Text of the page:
Send to

Choose Destination
See comment in PubMed Commons below
Psychopharmacology (Berl). 1995 Dec;122(4):351-7.

Dose-dependent effects of the D3-preferring agonist 7-OH-DPAT on motor behaviors and place conditioning.

Author information

Department of Psychology, Arizona State University, Tempe 85287-1104, USA.


Dose-dependent effects of 7-OH-DPAT on several behaviors, including place preference, were assessed. Three 2-day conditioning trials were conducted. On 1 day, animals received an injection of one of eight doses of 7-OH-DPAT (0-5 mg/kg) and were placed into a distinct compartment for 40 min. On the other day, animals received an injection of saline and were placed into a different compartment for 40 min. Locomotion, sniffing, and yawning were measured following the first and last injection of 7-OH-DPAT. Place conditioning was assessed on the day following the last trial. 7-OH-DPAT produced a U-shaped dose-dependent change in locomotion and sniffing, and an inverted U-shaped dose-dependent change in yawning. Additionally, repeated administration of 0.1 mg/kg sensitized yawning, whereas 5 mg/kg sensitized locomotion. None of the doses of 7-OH-DPAT produced conditioned place preference, however, there was a trend for conditioned place aversion at 0.03 mg/kg. By contrast, LiCl (127 mg/kg) produced conditioned place aversion and amphetamine (1 mg/kg) produced conditioned place preference using the same conditioning parameters. A subsequent experiment in which the number of animals and conditioning trials were increased demonstrated that the 0.03 mg/kg dose of 7-OH-DPAT produced conditioned place aversion. 7-OH-DPAT has a higher affinity for D3 receptors relative to D2 receptors. Therefore, it is suggested that intermediate doses (0.01-0.1 mg/kg) that increase yawning, and decrease locomotion and sniffing, may preferentially occupy D3 receptors. Furthermore, the results suggest that these putative D3-preferring doses have weak aversive effects.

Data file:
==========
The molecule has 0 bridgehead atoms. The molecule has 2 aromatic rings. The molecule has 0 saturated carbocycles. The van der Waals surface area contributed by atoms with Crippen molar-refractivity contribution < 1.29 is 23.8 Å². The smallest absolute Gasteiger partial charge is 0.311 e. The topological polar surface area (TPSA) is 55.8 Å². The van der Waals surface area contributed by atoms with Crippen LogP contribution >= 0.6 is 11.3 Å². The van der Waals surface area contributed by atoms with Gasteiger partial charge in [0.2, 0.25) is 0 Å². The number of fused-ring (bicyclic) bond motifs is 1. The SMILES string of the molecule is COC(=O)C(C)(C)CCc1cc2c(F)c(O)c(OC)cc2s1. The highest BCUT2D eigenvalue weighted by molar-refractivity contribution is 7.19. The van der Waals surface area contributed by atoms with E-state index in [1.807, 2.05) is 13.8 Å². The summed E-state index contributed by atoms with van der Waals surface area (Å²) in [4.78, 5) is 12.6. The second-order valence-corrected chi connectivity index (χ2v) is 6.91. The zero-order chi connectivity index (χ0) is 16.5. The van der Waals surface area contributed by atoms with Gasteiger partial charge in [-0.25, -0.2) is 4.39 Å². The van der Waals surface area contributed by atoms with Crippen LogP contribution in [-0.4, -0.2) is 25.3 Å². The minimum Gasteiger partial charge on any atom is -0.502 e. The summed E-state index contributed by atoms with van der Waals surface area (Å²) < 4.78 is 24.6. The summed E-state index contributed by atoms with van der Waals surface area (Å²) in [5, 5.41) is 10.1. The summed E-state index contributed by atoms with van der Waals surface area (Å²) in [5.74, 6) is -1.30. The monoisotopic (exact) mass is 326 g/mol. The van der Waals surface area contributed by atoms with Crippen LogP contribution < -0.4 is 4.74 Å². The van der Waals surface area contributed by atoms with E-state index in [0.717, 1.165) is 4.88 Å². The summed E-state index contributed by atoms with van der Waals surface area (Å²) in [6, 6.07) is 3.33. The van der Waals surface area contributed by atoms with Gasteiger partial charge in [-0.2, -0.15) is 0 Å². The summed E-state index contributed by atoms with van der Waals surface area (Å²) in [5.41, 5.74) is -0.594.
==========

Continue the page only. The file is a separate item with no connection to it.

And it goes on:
[Indexed for MEDLINE]
PubMed Commons home

PubMed Commons

How to join PubMed Commons

    Supplemental Content

    Loading ...
    Support Center